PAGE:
Memories of Robert and Gladys Bell
Robert Bell was born in Ulley to Thomas and Fanny Bell in 1901, he was, I am told born in a cottage opposite the local village pub. He spent the first part of his life in Ulley before moving to South Street, Thurcroft where his father worked down the newly sunk pit as a Mine Onsetter. Robert was one of 9 or 10 children, being the fourth eldest.
His sister Violet used to go to Sawn Moor Farm to laden up with two buckets of milk on a yoke round her neck, which she carried up to the shop fronts to sell.
Robert spent all his working life down the pit, he met and married Gladys Emma Booth from Wickersley in the spring of 1928 in St Albans Church Wickersley. Gladys wore a typical 1920’s wedding dress with orange blossom in her headdress. They first lived at No 14 Lime Tree, Avenue, Thurcroft and later moved to a bigger house across the road at No 21, the one I remember well! Robert helped Glady’s uncle Harry Kennen to build one of the first shops in Thurcroft, now known as Sandras Cancer Charity shop, in about 1910/20. The shop was a grocers run by Harrys wife Bessie, Harry ran a Blacksmiths from the back yard and also kept pigs.
Robert and Gladys had four children Audrey Evelyn born 1929, Geoffrey born 1931 and twins Ralph and Douglas born about 1937. The twins were very tiny when born and they were kept in shoe box’s in front of the fire, Gladys also fed them in addition to milk, beef tea from a teaspoon.
Gladys worked very hard in addition to bringing up a family she also worked in the shop, she did all her own baking and wouldn’t hear of buying shop bought bread, I remember well the dough for bread being left on the fire hearth to rise, I loved to eat this dough raw and one day while Grandma wasn’t looking I thought I’d pinch a bit to eat, but instantly as I touched it, all the air came out of it and it went flat, I quietly sat on the settee thinking I was going to get a right telling off, but Grandma never said a word, she was a very patient person and I can never ever remember her telling me off for anything, I loved her very much, I used to go and stay at my Grandparents for a week during the summer holidays, this was a special time for me and my parents had strict instructions that they weren’t allowed to visit that week, it was according to me my holidays!!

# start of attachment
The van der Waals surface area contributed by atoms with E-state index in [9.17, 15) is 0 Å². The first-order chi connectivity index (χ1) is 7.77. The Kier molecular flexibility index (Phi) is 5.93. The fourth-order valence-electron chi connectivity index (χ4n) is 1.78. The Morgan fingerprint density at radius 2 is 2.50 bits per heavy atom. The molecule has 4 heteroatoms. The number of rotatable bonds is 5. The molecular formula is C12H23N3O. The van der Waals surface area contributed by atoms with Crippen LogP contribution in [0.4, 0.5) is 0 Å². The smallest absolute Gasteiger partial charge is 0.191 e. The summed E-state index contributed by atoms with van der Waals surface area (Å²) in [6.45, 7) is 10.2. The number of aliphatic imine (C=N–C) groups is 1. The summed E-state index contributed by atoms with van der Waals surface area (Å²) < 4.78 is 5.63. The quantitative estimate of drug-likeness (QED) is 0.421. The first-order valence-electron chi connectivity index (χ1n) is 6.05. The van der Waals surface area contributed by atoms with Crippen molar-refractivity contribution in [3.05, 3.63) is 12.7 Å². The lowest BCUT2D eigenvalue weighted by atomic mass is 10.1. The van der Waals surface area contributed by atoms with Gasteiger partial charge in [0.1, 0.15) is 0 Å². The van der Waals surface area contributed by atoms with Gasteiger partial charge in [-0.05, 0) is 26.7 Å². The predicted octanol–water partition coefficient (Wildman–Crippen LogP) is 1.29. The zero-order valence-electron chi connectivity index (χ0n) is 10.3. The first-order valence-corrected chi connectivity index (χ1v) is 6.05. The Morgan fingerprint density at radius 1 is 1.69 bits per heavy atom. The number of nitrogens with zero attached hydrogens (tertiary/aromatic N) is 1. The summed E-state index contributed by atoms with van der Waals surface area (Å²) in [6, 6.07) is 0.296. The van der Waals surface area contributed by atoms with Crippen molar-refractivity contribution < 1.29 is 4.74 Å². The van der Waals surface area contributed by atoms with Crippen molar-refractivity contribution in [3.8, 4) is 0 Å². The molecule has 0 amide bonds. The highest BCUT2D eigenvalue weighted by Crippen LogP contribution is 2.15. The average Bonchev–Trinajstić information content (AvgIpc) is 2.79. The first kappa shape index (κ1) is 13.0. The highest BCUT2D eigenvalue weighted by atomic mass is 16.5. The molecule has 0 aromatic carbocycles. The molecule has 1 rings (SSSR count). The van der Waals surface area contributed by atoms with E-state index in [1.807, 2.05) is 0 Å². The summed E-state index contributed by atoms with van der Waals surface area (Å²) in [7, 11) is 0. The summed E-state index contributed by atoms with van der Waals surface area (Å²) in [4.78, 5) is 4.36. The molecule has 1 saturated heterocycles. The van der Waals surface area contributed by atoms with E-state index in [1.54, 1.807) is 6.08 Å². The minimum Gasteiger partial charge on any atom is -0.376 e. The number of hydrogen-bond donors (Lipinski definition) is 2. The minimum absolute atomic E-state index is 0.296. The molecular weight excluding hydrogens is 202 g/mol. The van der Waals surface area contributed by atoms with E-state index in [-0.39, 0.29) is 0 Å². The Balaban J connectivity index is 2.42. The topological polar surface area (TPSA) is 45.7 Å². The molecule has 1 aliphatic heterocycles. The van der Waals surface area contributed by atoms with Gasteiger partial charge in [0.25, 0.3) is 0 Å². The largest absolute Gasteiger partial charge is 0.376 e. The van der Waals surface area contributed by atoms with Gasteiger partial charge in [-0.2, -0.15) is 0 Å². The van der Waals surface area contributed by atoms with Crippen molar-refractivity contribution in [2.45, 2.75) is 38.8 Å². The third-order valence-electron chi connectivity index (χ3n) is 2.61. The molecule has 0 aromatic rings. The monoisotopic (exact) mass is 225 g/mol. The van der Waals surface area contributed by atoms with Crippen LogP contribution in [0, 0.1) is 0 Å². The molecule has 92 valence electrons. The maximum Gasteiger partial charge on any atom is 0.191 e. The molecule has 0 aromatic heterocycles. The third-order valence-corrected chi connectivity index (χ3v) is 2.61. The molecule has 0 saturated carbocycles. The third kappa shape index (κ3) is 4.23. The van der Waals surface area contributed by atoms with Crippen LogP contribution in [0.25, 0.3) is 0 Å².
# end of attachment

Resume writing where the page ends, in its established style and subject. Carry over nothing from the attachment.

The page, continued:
At that time late 50’s early 60’s the older people used to still have potties under the beds, when I stayed I always used to help Grandma empty these each morning, uhh!! You might think but in those days it was quite normal - there were no bathrooms as we have now. I also helped on Mondays, wash day if I was there, all the clothes were washed and then mangled and finally hung outside to dry using wooden pegs that were always bought from the Gypsies, Grandma always put something in her white wash called a blue bag which I think made the whites look whiter? The best day was Meat and potatoe pie day, this was once a week, the stew beef was left overnight in the oven at the side of the fire to cook really slowly, the smell was fantastic, my Grandma always gave me a cup of beef tea with a wedge of homemade crusty bread, ahh.. I remember it well, marvellous, Grandma always said that you would always be well if you ate well.
Grandad Robert worked shifts at the pit and would always go off with the same snap each day which was home boiled ham and mustard sandwiches and a slice of home baked cake, it never changed. Grandad had a lot of interests which included Dancing, Whist drives, Bowling, St Johns ambulance, Operatic Society, Cricket and was also a member of the working mans club known as the bottom club, one day me and my Brother were at my grandparents playing in our favourite place the pantry, the door was shut, we thought of it as some sort of den, anyway Grandad a little worse for wear having just come in from the club opened the pantry door and said to me and Steven “ Hello I’m Bob Bell” and then shut the door, we couldn’t stop laughing but poor grandma was horrified she was tee total except for special occasions when she’d have a glass of sherry, we were packed off home sharpish, while I expect Grandad got a sound telling off!! Great memories!
Grandad spent most of his spare time in the back garden which was full of fruit and vegetables, a sight to behold, he grew everything, I can remember at the top of the garden there was a hedgerow of blackberries, grandma used to make blackberry jelly from these and lovely blackberry and apple pies.
Grandad was a man of few words, but was a well known man in Thurcroft, sadly he died in 1970, my Grandma the next year moved to a flat on Cedric Crescent, Thurcroft, she passed away in 1993.
Grandads family originated from Leicestershire and Lincolnshire, while Grandmas family have always been local.
My memories of Robert and Gladys Bell are vast and to many to put down now, so perhaps another installment later?